On the occasion of the European day of the persons with disabilities (4th-5th December 2017), the European Parliament has started to analyse the implementation of the EU Disability Strategy 2020, including education and training for children and adults with disabilities and special needs and access to quality education and lifelong learning. More precisely, the ‘Committee on Culture and Education (CULT)’ of the European Parliament has recently published an opinion (2017/2127INI) which addresses key issues for teachers and educators teaching students with disabilities and special educational needs. In particular, the CULT Committee proposes the following recommendations to the ‘Committee on Employment and Social Affairs’ of the Parliament:

  • Preparing teachers and trainers to work with children with disabilities and providing them with adequate support is essential;
  • Encouraging the member states to design inclusive education, training and continuous professional development for teachers and trainers;
  • Encouraging the exchange of best practices on inclusive education and lifelong learning between teachers, staff, governing bodies, students and pupils with disabilities; and
  • Calling the member states to ensure that education and training are organised to include children and adults with physical or intellectual disabilities, providing counselling, assistance and individual teaching.

ETUCE welcomes the CULT Committee’s recommendations, but underlines that the support to teachers must be built on adequate public investment in continuous training as well as in the necessary counselling and advice in teaching and in tutoring so as to support personalized learning needs and promote individual equal opportunities of learners with disabilities and special needs at all levels of education, including in ECE and primary school. Education trade unions have also a key role to play in fostering cooperation opportunities with the whole school-community (e.g. parents, families, local services, etc) with the view to backing the work of teachers in promoting the educational inclusion of students with disabilities and special educational at all levels of education, including the use of ICTs with the necessary (adapted) information accessibility standards.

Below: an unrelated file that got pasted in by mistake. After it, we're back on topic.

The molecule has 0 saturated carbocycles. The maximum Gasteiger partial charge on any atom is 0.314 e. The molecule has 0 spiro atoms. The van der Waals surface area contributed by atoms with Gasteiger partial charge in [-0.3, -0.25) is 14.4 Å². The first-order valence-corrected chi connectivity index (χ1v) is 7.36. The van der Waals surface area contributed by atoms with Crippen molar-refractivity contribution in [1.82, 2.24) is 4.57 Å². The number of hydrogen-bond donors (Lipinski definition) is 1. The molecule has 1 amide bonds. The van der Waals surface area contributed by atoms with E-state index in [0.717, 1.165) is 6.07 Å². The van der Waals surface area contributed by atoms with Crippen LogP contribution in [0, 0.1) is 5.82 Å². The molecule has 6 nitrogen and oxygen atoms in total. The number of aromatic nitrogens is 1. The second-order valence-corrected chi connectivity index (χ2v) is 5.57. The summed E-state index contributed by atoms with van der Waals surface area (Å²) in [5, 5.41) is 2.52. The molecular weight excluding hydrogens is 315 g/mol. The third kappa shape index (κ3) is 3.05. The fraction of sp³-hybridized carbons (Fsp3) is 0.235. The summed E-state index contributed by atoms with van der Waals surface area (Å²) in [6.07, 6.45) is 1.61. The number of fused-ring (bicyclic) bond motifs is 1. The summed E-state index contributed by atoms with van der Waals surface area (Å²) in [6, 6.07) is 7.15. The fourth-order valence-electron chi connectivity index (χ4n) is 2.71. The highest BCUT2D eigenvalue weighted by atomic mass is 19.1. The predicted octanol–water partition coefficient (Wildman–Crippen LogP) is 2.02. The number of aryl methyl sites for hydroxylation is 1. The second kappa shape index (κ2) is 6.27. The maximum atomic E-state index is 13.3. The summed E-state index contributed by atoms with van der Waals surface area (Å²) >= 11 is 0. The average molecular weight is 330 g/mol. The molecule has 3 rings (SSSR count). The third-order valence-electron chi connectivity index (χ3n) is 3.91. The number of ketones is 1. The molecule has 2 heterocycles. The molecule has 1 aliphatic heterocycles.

Commenting on the recent developments in special needs education, European Director, Susan Flocken, said: “ETUCE firmly believes that children/students with disabilities and special needs have the right to attend ordinary schools, to have access to specialised teachers and other education staff who are trained and able to respond to their specific needs and to give access to children with special needs to ad-hoc tools and programmes. Likewise, increased public investment in initial and continuous professional training for education personnel with disabilities and special needs at all levels of education is needed.

To learn more about the ETUCE position on ‘inclusiveness and special educational needs’, please click here and on the 2016 ETUCE Reply to the Public Consultation of the European Commission on the Review of the European Disability Strategy.